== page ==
DEPOE BAY — Bill Spores, a stalwart of the community whose dogged public service led to the remarkable growth of municipal parks, is dead at 87.
Recalled as a man of intelligence, wit and tenacious devotion to his community, Spores was considered the backbone of Depoe Bay’s signature annual event, the Indian-style Salmon Bake. Moreover, as chairman for decades of the city’s respected parks commission, he was influential in expanding the city parks system to include a striking nature trail, comfortable memorial benches and “pocket parks” throughout the city noted for their stunning ocean views.
“He played a pretty darned big role in Depoe Bay,” said Jim Hayes, a “tight” friend and fellow commission member who looked at Spores as many did. “When we first got here 17 years ago he took me under his wing. He mentored me through the parks commission and tutored me on the fire line at the salmon bake. He was like a father figure.”
A Willamette Valley native (Spores Creek, north of Eugene bears his pioneer family’s name) Spores studied English and played football at the University of Oregon, where he was a defensive lineman. An ardent Ducks fan, he lived in a “house divided” with his life companion of over 40 years, Bonnie, an OSU Beaver. A game flag in their living room was half Duck, half Beaver, and the couple often traveled to basketball games.
After college, Spores started a business career that included publishing in California’s Bay Area before settling in Depoe Bay as a successful retailer and landlord. He operated a pair of quirky businesses, an antique store called The What-Not Shop and the Depoe Bay Brass Works. He served a couple of terms on the city council, held positions on the budget and urban renewal committee and was a leader of the Chamber of Commerce in its heyday years of the 80’s and 90’s.
Spores had a personality that impressed newcomers, such as recently-arrived City Recorder Barbara Chestler.
“He was really witty and always kind,” she recalled. “He always had time to talk to you, asking you how was your day. When I think of Bill, I see him smiling.”
Another city supervisor, public works chief Brady Weidner, worked closely with Spores to expand the city’s picturesque parks system. Unpretentious, he was nonetheless an astute politician who squeezed lasting projects from the city’s diminutive budget.
“He was a good guy who got things done with a smile and a funny quip,” said Weidner, who met Spores in 1985 after becoming a city employee. “I remember telling him that a girl he dated back in the 40s — ‘Rosemary’ — now lived next door to my parents in Lake Oswego. He just smiled and asked, ‘which one?’”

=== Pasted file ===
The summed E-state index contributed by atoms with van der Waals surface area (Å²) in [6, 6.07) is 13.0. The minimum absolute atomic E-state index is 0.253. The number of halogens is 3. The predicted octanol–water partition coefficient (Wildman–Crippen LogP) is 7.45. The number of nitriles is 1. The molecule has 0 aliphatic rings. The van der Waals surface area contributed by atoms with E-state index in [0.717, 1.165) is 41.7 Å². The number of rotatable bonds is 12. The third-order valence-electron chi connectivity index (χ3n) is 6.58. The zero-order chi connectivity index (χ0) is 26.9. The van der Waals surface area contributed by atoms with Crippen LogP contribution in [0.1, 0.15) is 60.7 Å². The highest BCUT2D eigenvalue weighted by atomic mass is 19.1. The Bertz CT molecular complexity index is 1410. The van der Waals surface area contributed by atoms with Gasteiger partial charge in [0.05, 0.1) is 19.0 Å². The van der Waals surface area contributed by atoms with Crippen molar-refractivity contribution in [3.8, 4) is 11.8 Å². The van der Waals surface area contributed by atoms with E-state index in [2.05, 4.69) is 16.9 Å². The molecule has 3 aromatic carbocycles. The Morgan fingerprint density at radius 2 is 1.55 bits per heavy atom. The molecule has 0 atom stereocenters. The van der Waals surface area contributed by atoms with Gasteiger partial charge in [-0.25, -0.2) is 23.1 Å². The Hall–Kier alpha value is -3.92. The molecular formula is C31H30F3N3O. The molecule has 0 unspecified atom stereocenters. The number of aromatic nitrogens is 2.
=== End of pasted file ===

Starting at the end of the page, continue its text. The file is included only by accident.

Debby Metz arrived in town in the 1970s and became a tenant in one of Bill’s apartments for $75 per month. He soon hired her to work in his brass shop. She said Spores knew his town and its denizens well and could speak with authority about the politics and issues of other coast cities, too.
“He was quite a character and a father figure to me, too,” she remembered. “He was like that to a lot of kids in town. He was very intelligent. He’d say something to you and you’d have to think about it for a minute.”
Bill Spores not only sold brass, he possessed it, asserted neighboring businessman and city councilor Jerome Grant.
“I liked Bill, though we didn’t agree on everything,” he said. “He was a tough-minded individual who stood up for himself and others, always with the city’s best interests at heart. He volunteered his own time on multiple commissions and the city council over many years — in other words, true volunteerism.”
News of his death was broken Tuesday night at a city council meeting, with few details. Later reports indicated Spores died Saturday, Dec. 19 three days before his 88th birthday at a Corvallis hospital following a surgical procedure for his heart. His passing was the latest among the iconic old guard of Depoe Bay. In recent months, the town lost brothers Pogo and Lars Robison, and Lee Bowman, a beloved volunteer who was also Mayor Kathy Short’s father.
“He led quite a colorful life before coming here, and quite a colorful life after that,” concluded his fast friend Jim Hayes.
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